Ukiah Daily Journal from Ukiah, California on July 3, 1974 · Page 12
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Ukiah Daily Journal from Ukiah, California · Page 12

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Ukiah, California
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Wednesday, July 3, 1974
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Page 12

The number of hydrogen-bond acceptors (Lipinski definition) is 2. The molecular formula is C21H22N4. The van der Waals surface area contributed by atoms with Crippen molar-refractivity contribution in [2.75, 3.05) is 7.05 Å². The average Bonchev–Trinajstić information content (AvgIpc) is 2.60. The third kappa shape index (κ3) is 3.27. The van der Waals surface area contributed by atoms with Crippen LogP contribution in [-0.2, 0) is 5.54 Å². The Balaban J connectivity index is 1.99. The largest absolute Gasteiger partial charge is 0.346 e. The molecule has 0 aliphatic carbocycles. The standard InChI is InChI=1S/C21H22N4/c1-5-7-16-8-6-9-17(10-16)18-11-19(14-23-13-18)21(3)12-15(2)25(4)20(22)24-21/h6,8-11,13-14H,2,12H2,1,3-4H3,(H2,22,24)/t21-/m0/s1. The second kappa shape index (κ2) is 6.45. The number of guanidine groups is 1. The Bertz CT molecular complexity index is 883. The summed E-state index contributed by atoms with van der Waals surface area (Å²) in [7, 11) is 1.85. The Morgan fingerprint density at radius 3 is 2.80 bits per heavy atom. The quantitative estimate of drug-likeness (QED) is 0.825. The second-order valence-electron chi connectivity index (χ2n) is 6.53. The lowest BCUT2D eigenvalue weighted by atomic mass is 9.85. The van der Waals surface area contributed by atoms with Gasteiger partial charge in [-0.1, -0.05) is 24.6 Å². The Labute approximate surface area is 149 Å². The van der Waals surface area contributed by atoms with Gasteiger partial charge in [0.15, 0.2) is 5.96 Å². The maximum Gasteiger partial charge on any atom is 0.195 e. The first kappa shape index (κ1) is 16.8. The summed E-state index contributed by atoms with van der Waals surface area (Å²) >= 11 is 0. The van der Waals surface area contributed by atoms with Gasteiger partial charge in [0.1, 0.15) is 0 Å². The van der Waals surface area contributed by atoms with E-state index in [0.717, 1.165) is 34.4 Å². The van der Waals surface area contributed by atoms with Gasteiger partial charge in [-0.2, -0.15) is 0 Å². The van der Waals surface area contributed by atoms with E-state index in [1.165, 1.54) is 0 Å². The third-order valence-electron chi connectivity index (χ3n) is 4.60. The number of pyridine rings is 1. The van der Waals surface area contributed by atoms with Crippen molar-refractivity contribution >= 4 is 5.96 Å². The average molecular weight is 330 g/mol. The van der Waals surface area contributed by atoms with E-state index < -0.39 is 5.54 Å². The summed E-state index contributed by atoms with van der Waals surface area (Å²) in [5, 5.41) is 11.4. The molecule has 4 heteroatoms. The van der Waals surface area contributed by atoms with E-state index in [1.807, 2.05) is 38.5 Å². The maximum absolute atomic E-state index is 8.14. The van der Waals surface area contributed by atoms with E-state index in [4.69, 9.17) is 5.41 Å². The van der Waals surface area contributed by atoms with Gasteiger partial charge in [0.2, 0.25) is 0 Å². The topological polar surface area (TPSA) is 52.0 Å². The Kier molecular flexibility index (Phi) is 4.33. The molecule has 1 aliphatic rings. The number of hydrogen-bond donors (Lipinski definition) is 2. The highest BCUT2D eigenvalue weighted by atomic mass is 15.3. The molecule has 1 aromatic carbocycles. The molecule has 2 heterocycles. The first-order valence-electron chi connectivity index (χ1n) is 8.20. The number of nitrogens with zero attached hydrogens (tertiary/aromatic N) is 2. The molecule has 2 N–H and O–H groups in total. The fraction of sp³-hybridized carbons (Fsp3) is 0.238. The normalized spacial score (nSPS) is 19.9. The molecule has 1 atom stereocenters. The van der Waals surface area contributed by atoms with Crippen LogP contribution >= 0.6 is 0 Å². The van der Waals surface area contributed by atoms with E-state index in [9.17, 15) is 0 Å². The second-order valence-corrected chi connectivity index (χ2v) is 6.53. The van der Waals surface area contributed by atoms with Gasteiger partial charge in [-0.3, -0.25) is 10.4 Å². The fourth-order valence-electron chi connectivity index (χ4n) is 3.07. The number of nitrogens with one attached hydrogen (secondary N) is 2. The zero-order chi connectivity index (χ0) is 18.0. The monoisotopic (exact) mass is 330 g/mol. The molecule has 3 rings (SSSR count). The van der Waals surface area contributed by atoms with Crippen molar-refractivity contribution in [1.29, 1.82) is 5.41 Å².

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12— Uklah Dally Journal, Uklah Calif. Wednesday, Jutv 3, 1974 Wildcats march in SF tonight David never saw to many Lions as the Ukiahi WUdcata and San Frandacana are aedng this week! Starting in the heart of the San Francisco financial district at Montgomery and Pine, and ending with a hopeful flourish in sturdy and steady strides and lines past, city hall some ltt miles later, the Ukiahi Wildcat* Marching Band tonight will proudly represent not only its own community but the state of Michigan, and its lions, at the 57th annual Lions International Convention Parade. • The massive parade, with the peoples, flags and costumes of some 200 nations, territories, islands, regions and states, as well as assorted marching bands, will begin at 7 p.m. and continue for several hours. Assembly time for parade units 66 through 88, including Michigan's Lions fronted by the Uldahi band in 85th of 150 starting positions, is set for 7:30 p.m. on Montgomery, just off Pine near the Post Street initial line of march. 'Green Monster' is boon fo Wildcats Transporting a crack high school marching band, such as the Ukiahi Wildcats Marching Band has become, is akin to transporting a three-ring circus and its gear from place to place. Apart from three Petaluma Western Charter Service buses, loaded with baggage, bandsmen and small instruments, plus assorted adults, the trip to Portland by the Ukiah Wildcats Marching Band entourage included not only acting nurses Verna Todd and Charla Neilson in a well- decorated VW, and a few band parents, but also the "Green Monster", as someone has dubbed the big Chevy suburban van driven by Don and Dorothy Starks. Don and Dorothy truly are "band sweethearts," both as individuals, and because they first met when each was a band student at Boise high school. Their son, Raymond, was a band member under Nielson at Ukiahi a few short years ago, too. Without the help of the Starks, and people like them, including for the recent Portland trip Ken Levy, Ukiah, and Fred Wilkening, of San Francisco, who arranged for and hooked up a donated 6 by 14 foot U-Haul trailer; Arnold Bogner, of Mendocino Van and Storage, who protected delicate instruments with furniture pads; and Charles Sankovlch, of Sanky Signs, who painted and furnished signs on the trailer advertising the Ukiahi Van, band trips would hot be as efficient and smooth as they amazingly are. The Starks literally lived with that van and trailer, and its seemingly "tons" of uniforms, instruments, music stands, a 70-pound U-K-I-A-H banner and assorted flags, including the Canadian Maple Leaf and Portland Rose Festival banners, for five days. , Today Don, who is office manager for Total Real Estate Service here, is transporting another load of band paraphernalia to San Francisco where the Ukiahi band is competing in the big Lions International Parade tonight. (Dorothy, clerk of the board of supervisors, will miss this parade:) At that, Portland and San Francisco are shorter than the Starks' beautiful trip to Victoria a year ago with the band. True the chaperones and attendant adults accompanying the* 106 band members to Portland were kept busy. Settling the excited young people down at night, polishing shoes,'fixing hair-dos, checking uniforms, trimming hairlines, etc. etc. etc. People like Jim Howlett, assistant band director for the Portland trip; troubleshooter Margaret Weselsky, Jane Zeek, Marsha Young, Mr. and Mrs. Pete Onori, Mr. and Mrs. Bing Wong, Mrs. Ron Bushby and the tireless Mary Farney and Agnes Gomes, and others tried to take some of the load off Band Director and Mrs. Rowland Nielson. The work of Verna Todd and Charla Neilson in "band-aiding" toes and heels of a hundred or so marchers was preventive medicine before the 5Vi mile hike- and helped ward off blisters and other problems.' Yet, if it also weren't for the donations of Mr. and Mrs. Robert MacDougall, Mark Grover, Talmage Entertainment Club, Masonite, Mr. and Mrs. Robert Cooper, Judge and Mrs. A.B. Broaddus-, Mr. and Mrs. Alan Auger, Mr. and Mrs. Leo Cook; Mrs. Alice Allen; Ukiah Chapter 816 of Women of the Moose, and others, no trip would have been possible at all. • Given this total community support, and continuing to merit it, the Ukiahi Wildcats Marching Band, and also the rising Pomplita-Ukiah junior high band, and Redwood Valley junior high drill or band units, will march to new places and new honors in the future. Ukiah's marching young band adults are its best spokesmen,' by musical note and marching deed! Vital statistics MARRIAGE LICENSES Robert Jerome Blacklock, 26, and Carol Lee Kingsley, 31, both of Redwood Valley. Issued June 26, 1974. Patrick Henry Rodriguez, 20, and Janice May Bickford, 15, both of San Francisco. Issued June 24, 1974. Neal Russell Schultz, 19, and Gail lone Moore, 18, both of Ukiah. Issued June 25, 1974. Randy Eugene Moore, 19, and Sandra Lee Griffin, 17, both of Ukiah. Issued June 25, 1974. Lilburn Robert Prather Jr., 46, and Carol Rouann White, 36, both of Covelo. Issued June 26, 1974. Thomas William Broaddus, 23, and Arleen Paschall, 22, both of Ukiah. Issued June 26, 1974. John Lewis Kenner, 21, and Julie Margaret Nagtegaal, 19, both of Mendocino. Issued June 26, 1974. Michael Gerald Senften, 24, and Dawn Elizabeth Chapman, 18, both of Ukiah. Issued June 27, 1974. Andrew Carey Smith, 34, Fort Bragg, and Judith Uffens Walsh, 33, Pittsburgh. Issued June 27,1974. John Dieter Adams, 22, and Ramona Kay Turbeville, 19, both of Fort Bragg. Issued June 28, 1974. Gary Lee Jenkins, 35, Redwood Valley, and Violet Katherine Harrington, 30, both of Ukiah. Issued June 28, 1974. Ronald Eugene Wilson, 20, Willits, and Nancy Theresa Dowd, 18, Irvine. Issued June 28, 1974. James Lee Smith, 20, Willits, and Dorthea June Pinches, 17, Laytonville. Issued June 28, 1974. William Eugene Garrett, 31, and Minnie Lou Brown, 26, both of Elk. Issued June 28, 1974. Forrest Neal Francis Jr., 25, and Kathy Elisabeth Ede, 23, both of Gualala. Issued June 28, 1974. Hugh Jackson Tadlock, 41, and Sally Ann Garlet, 38, both of Potter Valley. Issued June 28, 1974. John James McFall, 21, Ukiah, and Arrita Diane Ford, 18, Willits. Issued June 28,1974. Charles McBride Brown, 26, and Dolly Mae Felton, 22, both of Ukiah. Issued June 28, 1974. Sandro Alexander Lanzano, 28, and Sheila Gale Vayenas, 28, both of Mendocino. Issued June 28, 1974. Gerald Martin Angelo, 30, Mendocino, and Pamela Claire Kirby, 29, Little River. Issued July 1, 1974. DISSOLUTIONS WILLIAMSON—Barbara Sue vs. Bruce Hambley Filed June 24, 1974. SIMMONS—Brian vs. Linda. Filed June 25, 1974. BLACKWELL — Paula Rene vs. Henry Edward: Filed June 25, 1974. JARRED — Joan Gifford vs. Fred Martin. Filed June 26, 1974. HELM—Heidi Jo vs. Melvin Lin. Filed June 28, 1974. PACINI—Lor etta Jean vs. Charles Rodney. Filed June 28, 1974. HENSLEY—Rita vs. Victor Leon. Filed June 28, 1974. SUTHERLAND—Jack L. vs. Barbara M. Filed June 28,1974. ANNULMENTS JIMENEZ—Janice vs. Emilio. Filed June 24, 1974. The Wildcats will be mixing with Lions from all over the" world, and will be .competing with sdfme of the finest high school bands in all of California for a share of the evening's honors. There's a chance to win not 100 but 200 maximum points for marching and maneuvering, music and general effect; and a chance to win some "green stuff as well as other laurels. The competition, as well as the judging requirements in marching and maneuvering, music and general effect, will be stiff, but the parade through some of the most famous, historic, exciting and colorful parts of San Francisco in one of the world's biggest parades will be a memorable occasion, with the Wildcats rising to the occasion to cap an enjoyable day that is expected to include a trip to Steinhart Aquarium in Golden Gate Park and a dinner before assembling for the parade. Marching and maneuvering and music will be scored alike, 75-total points each, and general effect 50, or 200 points in all. Marching and maneuvering, for the uninitiated, will include straightness across ranks and down files, interval and distance,, uniformity of cadence, military bearing and precision. Music will be rated as to quality and selections, expression of rhythm, instrumental balance, tone, including smoothness and control, richness of volume, intonation and ensemble blend. General effect will be graded on uniform and general appearance, drum major (appearance and position, accuracy and precision of baton handling), the esprit de corps, originality, entry and exit. Every effort is being made to - see that bands are separated by one, or more of the 150 or so delegations of Lions, which may range from 100 to 800 or so Lions, per delegation or combined delegations. Thus each band will get a chance to be seen and heard by the judges. Ukiah will be competing with some old and distinguished marching rivals, and a few new ones. Armijo, selected to lead the Illinois delegation; and the Torrence Youth Band of Torrence are among the many fine high school bands competing. Invited high school or youth f non-professional bands, along, with Ukiah, together representing some of the finest bands in California, include the Weldonian Youth Band of some 150 from Hayward; the Fairfield Scarlet Brigade of 100; Moreau of Hayward, 70; Dublin high school, 70-80; Concord, 120 Cupertino, 176; Wesjtmoor of Daly City, 86; Antioch, 70; Torrence Youth < Band, Torrence, 120; Armijo of Fairfield, listed at between 7580; Live Oak, of Morgan Hill, 106; Samuel Ayres, Milpitas, 140; and San Mateo, 80 marching band members. Like several of- the bands, Ukiah may not be at its peak strength in num*bers, but Director Rowland Nielson and Drum Major Steve Price expect to have the predominently Frosh, Soph and Junior band members participating sharp and competitive, as - well as representative of the best' in music, and discipline, to well represent not only Ukiah but also the visiting Michigan delegation. David never saw so many Lions— but like David the Ukiahi Marching Wildcats expect to do alright! Card's father believes his son not a killer WILLOWS, Calif. (UPI),,— The father of John W. Card is convinced his son is not a killer and he is pleading that he surrender to police. "I just don't believe he has done the three murders he is suspected of. I don't believe it. I don't believe that John could do it," said the man's father, retired farmer Tom Card, of nearby Oroville. The plea from the distraught father was broadcast Tuesday by Sacramento radio station KFPK. Speaking in a drawl with his voice breaking, the elder Card said, "I would like to ask him to give himself up. "I would like to tell him if he would call me I would come.to him and talk with him and be happy to go in with him." The FBI, meanwhile, joined the 5-day-old search for the 6- foot-2, 240-pound woodcutter, suspected in grisly slayings of three persons and the kidnaping of three others. Authorities said the "worst is possible now" for the three hostages, Kay Skillen, 34, a widow, and her children, Debbie, 12, and Wesley, 13. The three have been missing since Saturday. "The possibilities are very shocking," said Butte County Sheriff's Capt. Leroy Wood. "We are greatly concerned for their safety—the worst is' possible now." Also Tuesday, deputies in nearby Glenn. County disclosed that two of the slaying victims were brutally strangled with baling wire. Dr. C. B. Griffiths, a prominent Willows veterinarian, and his daughter, Lisa Ann, 13, were bound, with wire, stabbed and then strangled with wire, deputies said. ^ Their bodies were found in the backyard of their secluded home Friday. Griffiths' wife, Nancy, was found shot to death earlier in a field near the Skillen ranch on the outskirts of the community of Durham. The manhunt for Card, who was facing charges of illegal firearms possession and stealing hay from a ranch, centered around old timber camps in the region where the suspect was known to have cut wood. • Education date is extended On May 31, the day the G.I. education entitlement expires for veterans discharged between Jan. 31, 1955, and July 1, 1966, the President signed PL 93-293 granting a 30-day extension to the eight years entitlement veterans normally have. Educational assistance checks for sdme 150,00^K veterans whose G.I. Bill eligibility was extended by one month will reach them by late June or earlier, the VA also announced today. The extension allows 85,000 veterans pursuing correspondence courses during May to continue through June. The extra month of eligibility extends also to nearly 4 million other eligible veterans not currently training. Commenting on the pay problem posed by the former May 31 deadline, VA officials explained: "Most veterans receive educational assistance checks at the beginning of each month of training, but veterans who continued training after the deadline could not legally be paid for June training." The new deadline, July 1; 1974, for veterans Separated from service between Jan. 31, 1955 and July 1, 1966, applies only to school training, it was pointed out. Veterans taking farm cooperative, flight, apprenticeship and on-the-job training have until Aug. 30,1975, to complete training. Veterans : Administration officials noted bills are pending in Congress to increase allowances, and to extend G.I. bill eligibility from eight to 10 years. Council won't meet tonight There will be no meeting of the Ukiah City Council tonight, due to a lack of quorum of available councilmen because of vacations or other reasons, it was announced today. The next meeting of the council will be July 17 at 8 p.m. at the Council Chambers: Ehrlichman gave okay for Ellsberg break-in WASHINGTON (UPI) — Egil "Bud" Krogh Jr., co-director of the White House plumbers, has testified his old friend and patron, John D. Ehrlichman, gave the "go ahead" for the 1971 Ellsberg break-in and told him later he had been less than candid with the FBI about it. Krogh, just out of' prison, Tuesday gave the federal jury the trial's most damaging information yet about Ehrlichman. Krogh said he met Ehrlichman at a family gathering in 1951 or 1952, went, to law school through his strong influence and became his White House deputy in 1969. Ehrlichman and three others are in the sixth day of their trial for conspiracy . in connection with the plumbers' attempt to get psychiatric information about Pentagon Papers defendant Daniel Ellsberg. Krogh, the seventh witness, was to return to the stand today. Tuesday, Associate Watergate Prosecutor William H. Merrill led Krogh through a long series of meetings, memos and calls between the two men in July and August before the break-in during the 1971 Labor Day weekend and in March and April, 1973, when the break-in became public knowledge. On April 27, 1973, Krogh said he got a call in Miami from Ehrlichman saying he had been interviewed by the FBI. ' "He said he had had to dissemble somewhat" with them," Krogh testified. "It meant to me to be somewhat less than candid or not tell everything about the subject under investigation." Krogh told of making a call to Ehrlichman Aug. 30 or 31, 1971, after E. Howard Hunt Jr. and G. Gordon Liddy, masterminds of the operation, had returned from a "feasibility" study of the target, the office of Ellsberg's psychiatrist, Dr. Lewis J. Fielding, in Beverly Hills, Calif. "It was made from my office. We conveyed to him, as I understood it, he was at Cape Cod, we conveyed to him, we felt the operation —I'm not sure of the words we used; it was an open line —could be conducted, all the conditions had been met, we thought this was something we could do," Krogh testified. "I recall his listening and asking Young (David R. Young Jr., the other co-director, who was on an extension), 'do you agree with this?' We both gave our independent assurance. Krogh said that "very shortly" after the break-in, he showed Ehrlichman photos revealing that Fielding's office had been ransacked to make it appear the burglary was "a drug rip-off." William Penn called wood substance with a Soul." COURTESY DOCK — The Pope Company of Sacramento has installed a vital part of its contract to improve boater access at the south launching ramp. Kenneth Edmonds of Ukiah tries the • _ _ __ new landing dock on a hot afternoon this week. Paving jfcMaf— j •*••""•*"»•• URIAH parking area is the next step which should be completed soon. All underground utility lines have been placed, the drinking fountain and night light utility pole installed and the chemical toilets are ready for setting up. The dock should prove to be a big boon to boaters who launch their crafts at the south end of the lake. FRIDAY SPECIAL Corned Beef & Cabbage Baked Macaroni & Cheese $165 FABRIFIC FABRIC CENTER—FABRIFIC FABRIC CENTER—FABR1FIC FABRIC CENTER T elebration sale OPEN JULY 4th, 10 to 6 PATTERNS! t0 ,irst 25 customers °" Julv |(One per customer)! 4th ONLYIll j "SPORTSWEAR PRINTS & DRESS PRINTS" 100 Pet. Cotton & 65 Pet. Polyester 35 Pet. Cotton Designer lengths Wide 45 Machine Wash & Dry Values to 99c NOW "SPORTSWEAR KNITS" t> 65 Pet. Polyester, 35 Pet. Cotton • 60" Wide • Designers Lengths • Single Knits • Prints, geometries, novelties stripes. ki*\uu Values to 99c NOW VP Double Knits • 60" on Bolt • 100% Polyester Values to $ 3.99 '"AfflYlTC CRIPT PRINTS" 100 Pet. Acrylic 45" Wide on Bolts R „ 4 , | • Machine wash & dry Bold splashy prints $ *| 27 | • Great for blouses | & dresses. "DISNEY PRINTS" • 50 Pet. Polyester, 50 Pet. Rayon • Machine wash, warm, tumble „ dry M Permanent press no iron • 45" wide on bolts • Favored by the young lean tops & shirts, decorating > A NET PROFIT—Fish by the many, many baskets full, stand on the harborside in Chanchiang, China. The Kwangtung Province city is getting into the stream of foreign trade. Reg. $2.49 1 FREE PATTERNS! To first 25 customers ra July 4th only!) (One per customer) "THREAD" * 100 Pet. Polyester > 225 Yrd. Spool 00 "NEW NON ROLL ELASTIC" Snow White 100 Pet. Rayon 3/ $ 1 00 fabrific FABRIC CENTERS I960 S. STATE ST. DEEP VALLEY SHOPPING CENTER 10:00-6:00 Mon. thru Sat. 12:00 • 5:00 nn Sunday 462-3380